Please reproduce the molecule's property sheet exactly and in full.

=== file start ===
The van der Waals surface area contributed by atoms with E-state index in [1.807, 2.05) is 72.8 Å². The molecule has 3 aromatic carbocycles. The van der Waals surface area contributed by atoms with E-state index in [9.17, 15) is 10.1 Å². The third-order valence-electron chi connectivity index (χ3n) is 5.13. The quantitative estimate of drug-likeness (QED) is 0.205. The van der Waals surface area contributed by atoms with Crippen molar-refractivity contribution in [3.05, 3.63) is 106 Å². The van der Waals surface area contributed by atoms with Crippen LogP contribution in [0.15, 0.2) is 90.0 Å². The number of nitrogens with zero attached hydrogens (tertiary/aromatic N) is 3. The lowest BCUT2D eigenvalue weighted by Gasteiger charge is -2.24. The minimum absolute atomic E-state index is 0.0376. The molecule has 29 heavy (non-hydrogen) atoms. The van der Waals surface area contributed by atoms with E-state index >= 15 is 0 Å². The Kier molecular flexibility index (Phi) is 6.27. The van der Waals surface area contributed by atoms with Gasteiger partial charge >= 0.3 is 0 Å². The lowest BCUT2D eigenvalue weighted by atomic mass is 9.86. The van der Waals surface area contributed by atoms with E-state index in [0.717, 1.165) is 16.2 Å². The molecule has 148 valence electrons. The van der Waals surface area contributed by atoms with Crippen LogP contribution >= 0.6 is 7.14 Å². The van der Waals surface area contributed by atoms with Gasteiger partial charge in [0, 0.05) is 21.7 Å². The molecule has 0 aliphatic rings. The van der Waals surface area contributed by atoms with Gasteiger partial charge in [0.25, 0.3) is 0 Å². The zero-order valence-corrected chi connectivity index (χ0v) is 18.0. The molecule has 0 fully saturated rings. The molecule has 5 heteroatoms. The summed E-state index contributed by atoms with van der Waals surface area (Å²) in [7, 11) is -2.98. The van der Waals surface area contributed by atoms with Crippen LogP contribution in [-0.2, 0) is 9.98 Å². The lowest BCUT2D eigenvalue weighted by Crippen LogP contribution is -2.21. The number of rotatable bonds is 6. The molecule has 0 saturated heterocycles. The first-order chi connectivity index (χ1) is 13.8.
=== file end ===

The van der Waals surface area contributed by atoms with E-state index in [1.807, 2.05) is 72.8 Å². The molecule has 3 aromatic carbocycles. The van der Waals surface area contributed by atoms with E-state index in [9.17, 15) is 10.1 Å². The third-order valence-electron chi connectivity index (χ3n) is 5.13. The quantitative estimate of drug-likeness (QED) is 0.205. The van der Waals surface area contributed by atoms with Crippen molar-refractivity contribution in [3.05, 3.63) is 106 Å². The van der Waals surface area contributed by atoms with Crippen LogP contribution in [0.15, 0.2) is 90.0 Å². The number of nitrogens with zero attached hydrogens (tertiary/aromatic N) is 3. The lowest BCUT2D eigenvalue weighted by Gasteiger charge is -2.24. The minimum absolute atomic E-state index is 0.0376. The molecule has 29 heavy (non-hydrogen) atoms. The van der Waals surface area contributed by atoms with E-state index >= 15 is 0 Å². The Kier molecular flexibility index (Phi) is 6.27. The van der Waals surface area contributed by atoms with Gasteiger partial charge >= 0.3 is 0 Å². The lowest BCUT2D eigenvalue weighted by atomic mass is 9.86. The van der Waals surface area contributed by atoms with E-state index in [0.717, 1.165) is 16.2 Å². The molecule has 148 valence electrons. The van der Waals surface area contributed by atoms with Crippen LogP contribution >= 0.6 is 7.14 Å². The van der Waals surface area contributed by atoms with Gasteiger partial charge in [0, 0.05) is 21.7 Å². The molecule has 0 aliphatic rings. The van der Waals surface area contributed by atoms with Gasteiger partial charge in [0.25, 0.3) is 0 Å². The zero-order valence-corrected chi connectivity index (χ0v) is 18.0. The molecule has 0 fully saturated rings. The molecule has 5 heteroatoms. The summed E-state index contributed by atoms with van der Waals surface area (Å²) in [7, 11) is -2.98. The van der Waals surface area contributed by atoms with Crippen LogP contribution in [-0.2, 0) is 9.98 Å². The lowest BCUT2D eigenvalue weighted by Crippen LogP contribution is -2.21. The number of rotatable bonds is 6. The molecule has 0 saturated heterocycles. The first-order chi connectivity index (χ1) is 13.8.